Former Edmonds City Councilmember and mayoral candidate Neil Tibbott kicked off his campaign to rejoin the city council in a gala Thursday evening bash at the Edmonds Yacht Club. The event took full advantage of Gov. Inslee’s action to roll back most COVID restrictions, with more than 120 mostly unmasked supporters filling the downstairs ballroom, where they enjoyed light snacks, listened to live music and heard remarks from key supporters.
After spending years on the Citizens Transportation Commission and the Planning Board, Tibbott was elected to the city council in 2016, He abandoned his plans to run for re-election in 2020, opting instead to throw his hat in the mayoral ring, where he joined a field of three other candidates – city planner Brad Shipley and fellow councilmembers Kristiana Johnson and Mike Nelson. As the two top vote-getters in the primary, he and Nelson advanced to the November election, where he was defeated, earning 46.7 percent of the vote to Nelson’s 52.9 (the remainder were write-ins).
The current race pits Tibbott against Position 3 incumbent and 11-year councilmember Adrienne Fraley-Monillas. Since they are the only two candidates in the field, both are assured a place on the November ballot. (The final slate of candidates for the remaining council races – Positions 1 and 3 – will be decided in the Aug. 3 primary.)
The evening began with a welcome from former Emdonds Mayor Dave Earling, who wasted no time getting into the key issue in the upcoming election: the need for change in city government.
“Many of you pay attention to what’s going on in our city, and are uncomfortable with the current council and mayor,” he began. “We now have a chance to change this with a good, thoughtful, thorough candidate – Neil Tibbott. I support him wholeheartedly.”
Earling then introduced Jeff Lewis to emcee the event. In addition to being an independent business owner, Lewis has 30 years in the banking industry and – significantly – was Neil Tibbott’s college roommate at the University of Washington. After briefly welcoming attendees, Lewis introduced the first speaker, Edmonds resident, business owner and college basketball star Jordan Monroe. She is also the wife of 2020 city council candidate Nathan Monroe, and as of last month a new mom.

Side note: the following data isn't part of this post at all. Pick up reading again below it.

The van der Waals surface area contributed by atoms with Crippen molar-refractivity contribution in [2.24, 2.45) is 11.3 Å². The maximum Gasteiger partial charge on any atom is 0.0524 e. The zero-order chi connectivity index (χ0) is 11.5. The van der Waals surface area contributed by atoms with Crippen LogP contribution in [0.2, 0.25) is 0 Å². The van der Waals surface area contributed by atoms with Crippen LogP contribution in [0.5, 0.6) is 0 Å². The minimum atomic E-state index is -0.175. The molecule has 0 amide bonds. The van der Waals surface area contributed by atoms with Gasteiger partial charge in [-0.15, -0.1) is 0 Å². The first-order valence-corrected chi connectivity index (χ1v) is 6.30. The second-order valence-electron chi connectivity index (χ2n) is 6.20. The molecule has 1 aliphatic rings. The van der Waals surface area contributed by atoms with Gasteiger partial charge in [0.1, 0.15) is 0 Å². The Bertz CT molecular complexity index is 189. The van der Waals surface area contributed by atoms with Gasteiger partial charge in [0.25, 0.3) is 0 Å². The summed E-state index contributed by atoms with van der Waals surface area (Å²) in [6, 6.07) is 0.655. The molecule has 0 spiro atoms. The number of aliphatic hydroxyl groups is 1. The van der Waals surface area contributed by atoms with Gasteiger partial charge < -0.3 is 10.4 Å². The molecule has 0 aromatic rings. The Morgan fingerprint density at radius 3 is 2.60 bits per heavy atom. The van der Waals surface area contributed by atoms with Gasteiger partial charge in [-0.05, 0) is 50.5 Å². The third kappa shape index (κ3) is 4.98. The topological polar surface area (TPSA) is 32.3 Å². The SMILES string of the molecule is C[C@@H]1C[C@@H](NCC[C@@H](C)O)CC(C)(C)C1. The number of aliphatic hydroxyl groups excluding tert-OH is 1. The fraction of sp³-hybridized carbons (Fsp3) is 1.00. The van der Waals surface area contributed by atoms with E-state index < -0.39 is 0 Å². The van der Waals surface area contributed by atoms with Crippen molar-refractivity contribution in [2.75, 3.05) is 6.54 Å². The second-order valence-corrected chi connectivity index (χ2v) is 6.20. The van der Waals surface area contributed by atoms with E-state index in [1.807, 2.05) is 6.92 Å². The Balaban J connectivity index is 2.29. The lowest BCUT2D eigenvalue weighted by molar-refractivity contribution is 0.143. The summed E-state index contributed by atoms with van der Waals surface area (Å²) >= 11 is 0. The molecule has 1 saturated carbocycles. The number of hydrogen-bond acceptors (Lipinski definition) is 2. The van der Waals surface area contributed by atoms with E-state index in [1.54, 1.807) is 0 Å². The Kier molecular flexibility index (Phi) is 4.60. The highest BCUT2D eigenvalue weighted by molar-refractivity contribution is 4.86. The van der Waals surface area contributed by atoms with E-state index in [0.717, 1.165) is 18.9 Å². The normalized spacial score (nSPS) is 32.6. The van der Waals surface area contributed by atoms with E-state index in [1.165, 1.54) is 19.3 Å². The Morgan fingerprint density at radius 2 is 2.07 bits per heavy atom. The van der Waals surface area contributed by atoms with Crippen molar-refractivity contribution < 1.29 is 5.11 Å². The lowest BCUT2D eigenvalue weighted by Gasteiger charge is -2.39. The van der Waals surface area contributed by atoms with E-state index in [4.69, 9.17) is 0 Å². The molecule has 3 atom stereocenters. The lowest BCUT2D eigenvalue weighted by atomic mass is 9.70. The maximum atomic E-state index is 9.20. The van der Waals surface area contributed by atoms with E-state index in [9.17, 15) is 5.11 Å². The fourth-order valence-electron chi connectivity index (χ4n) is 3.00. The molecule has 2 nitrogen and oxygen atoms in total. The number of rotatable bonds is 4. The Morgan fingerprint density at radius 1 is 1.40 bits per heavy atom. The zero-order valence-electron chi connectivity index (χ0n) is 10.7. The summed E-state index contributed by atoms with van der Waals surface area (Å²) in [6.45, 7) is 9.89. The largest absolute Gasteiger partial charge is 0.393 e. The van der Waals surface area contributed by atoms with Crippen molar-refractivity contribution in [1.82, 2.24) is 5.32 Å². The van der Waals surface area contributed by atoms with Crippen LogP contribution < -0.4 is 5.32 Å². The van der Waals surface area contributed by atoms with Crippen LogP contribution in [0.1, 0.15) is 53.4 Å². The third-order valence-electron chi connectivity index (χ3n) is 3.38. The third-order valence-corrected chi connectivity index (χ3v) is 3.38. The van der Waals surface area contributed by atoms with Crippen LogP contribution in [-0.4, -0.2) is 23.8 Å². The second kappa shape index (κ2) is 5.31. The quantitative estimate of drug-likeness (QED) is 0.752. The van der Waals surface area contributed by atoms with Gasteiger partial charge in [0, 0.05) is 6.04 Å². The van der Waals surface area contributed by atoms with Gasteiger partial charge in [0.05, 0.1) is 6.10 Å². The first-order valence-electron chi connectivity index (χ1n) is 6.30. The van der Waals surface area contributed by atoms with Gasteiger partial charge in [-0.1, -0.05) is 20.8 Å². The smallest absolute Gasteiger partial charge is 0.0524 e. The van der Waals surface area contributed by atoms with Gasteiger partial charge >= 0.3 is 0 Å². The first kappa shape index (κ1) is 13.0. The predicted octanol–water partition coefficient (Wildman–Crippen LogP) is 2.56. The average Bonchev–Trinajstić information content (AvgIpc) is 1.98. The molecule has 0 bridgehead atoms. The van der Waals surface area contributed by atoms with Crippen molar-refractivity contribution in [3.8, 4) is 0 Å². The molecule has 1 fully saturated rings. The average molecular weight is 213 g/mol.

“I want to talk with you about two things tonight — leadership and legacy,” she began. “True leaders keep showing up – they have commitment and compassion – and Neil Tibbott has both.
“To be honest, I hadn’t thought much about legacy until last month,” she laughed. “But with the birth of my son and first child Archer only five weeks ago, I found myself thinking about what kind of legacy this city will leave him when I’m no longer here. Neil and (his wife) Margaret have raised kids here. They know what it’s all about. The future will be safe with them.”
The next speaker was Mike Rohrbach, Tibbott’s neighbor, decades-long friend, Husky linebacker on the championship 1978 Rose Bowl team, 40-year Edmonds resident, and executive director of the youth sports organization Run to Win.
“I’ve had the chance to know and work with a number of great – and some not-so-great – people over the years,” he explained. “Let me assure you — Neil is one of the great people. He’s a neighbor, friend, influencer for change for what is important and good in our society. He’ll provide strong leadership, so let’s get him in office and change our community for the better.”